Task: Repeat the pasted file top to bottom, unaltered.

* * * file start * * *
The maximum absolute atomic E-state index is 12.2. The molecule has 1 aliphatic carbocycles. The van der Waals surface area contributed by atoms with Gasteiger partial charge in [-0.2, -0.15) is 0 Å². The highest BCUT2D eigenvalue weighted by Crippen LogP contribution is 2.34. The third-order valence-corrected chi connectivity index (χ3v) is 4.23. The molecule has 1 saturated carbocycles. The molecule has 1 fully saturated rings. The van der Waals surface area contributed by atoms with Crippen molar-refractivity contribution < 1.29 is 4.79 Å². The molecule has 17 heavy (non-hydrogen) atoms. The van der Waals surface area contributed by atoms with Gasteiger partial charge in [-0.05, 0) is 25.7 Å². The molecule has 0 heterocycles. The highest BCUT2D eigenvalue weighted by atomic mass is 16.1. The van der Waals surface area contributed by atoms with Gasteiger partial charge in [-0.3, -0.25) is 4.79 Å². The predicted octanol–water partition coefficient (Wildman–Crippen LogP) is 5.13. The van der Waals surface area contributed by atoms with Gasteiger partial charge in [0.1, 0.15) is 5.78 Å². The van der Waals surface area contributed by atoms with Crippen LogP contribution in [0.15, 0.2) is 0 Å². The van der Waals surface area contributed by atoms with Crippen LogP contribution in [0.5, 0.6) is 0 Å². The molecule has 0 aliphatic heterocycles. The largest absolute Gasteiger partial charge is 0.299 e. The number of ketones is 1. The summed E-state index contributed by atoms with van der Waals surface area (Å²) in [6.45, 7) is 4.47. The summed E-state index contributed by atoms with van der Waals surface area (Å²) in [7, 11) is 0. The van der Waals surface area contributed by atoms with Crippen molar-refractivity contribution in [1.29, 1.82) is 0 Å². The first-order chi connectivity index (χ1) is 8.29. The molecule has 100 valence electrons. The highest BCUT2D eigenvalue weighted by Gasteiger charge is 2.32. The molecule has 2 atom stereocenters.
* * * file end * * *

The maximum absolute atomic E-state index is 12.2. The molecule has 1 aliphatic carbocycles. The van der Waals surface area contributed by atoms with Gasteiger partial charge in [-0.2, -0.15) is 0 Å². The highest BCUT2D eigenvalue weighted by Crippen LogP contribution is 2.34. The third-order valence-corrected chi connectivity index (χ3v) is 4.23. The molecule has 1 saturated carbocycles. The molecule has 1 fully saturated rings. The van der Waals surface area contributed by atoms with Crippen molar-refractivity contribution < 1.29 is 4.79 Å². The molecule has 17 heavy (non-hydrogen) atoms. The van der Waals surface area contributed by atoms with Gasteiger partial charge in [-0.05, 0) is 25.7 Å². The molecule has 0 heterocycles. The highest BCUT2D eigenvalue weighted by atomic mass is 16.1. The van der Waals surface area contributed by atoms with Gasteiger partial charge in [-0.3, -0.25) is 4.79 Å². The predicted octanol–water partition coefficient (Wildman–Crippen LogP) is 5.13. The van der Waals surface area contributed by atoms with Gasteiger partial charge in [0.1, 0.15) is 5.78 Å². The van der Waals surface area contributed by atoms with Crippen LogP contribution in [0.15, 0.2) is 0 Å². The van der Waals surface area contributed by atoms with Crippen LogP contribution in [0.5, 0.6) is 0 Å². The molecule has 0 aliphatic heterocycles. The largest absolute Gasteiger partial charge is 0.299 e. The number of ketones is 1. The summed E-state index contributed by atoms with van der Waals surface area (Å²) in [6.45, 7) is 4.47. The summed E-state index contributed by atoms with van der Waals surface area (Å²) in [7, 11) is 0. The van der Waals surface area contributed by atoms with Crippen molar-refractivity contribution in [1.29, 1.82) is 0 Å². The first-order chi connectivity index (χ1) is 8.29. The molecule has 100 valence electrons. The highest BCUT2D eigenvalue weighted by Gasteiger charge is 2.32. The molecule has 2 atom stereocenters.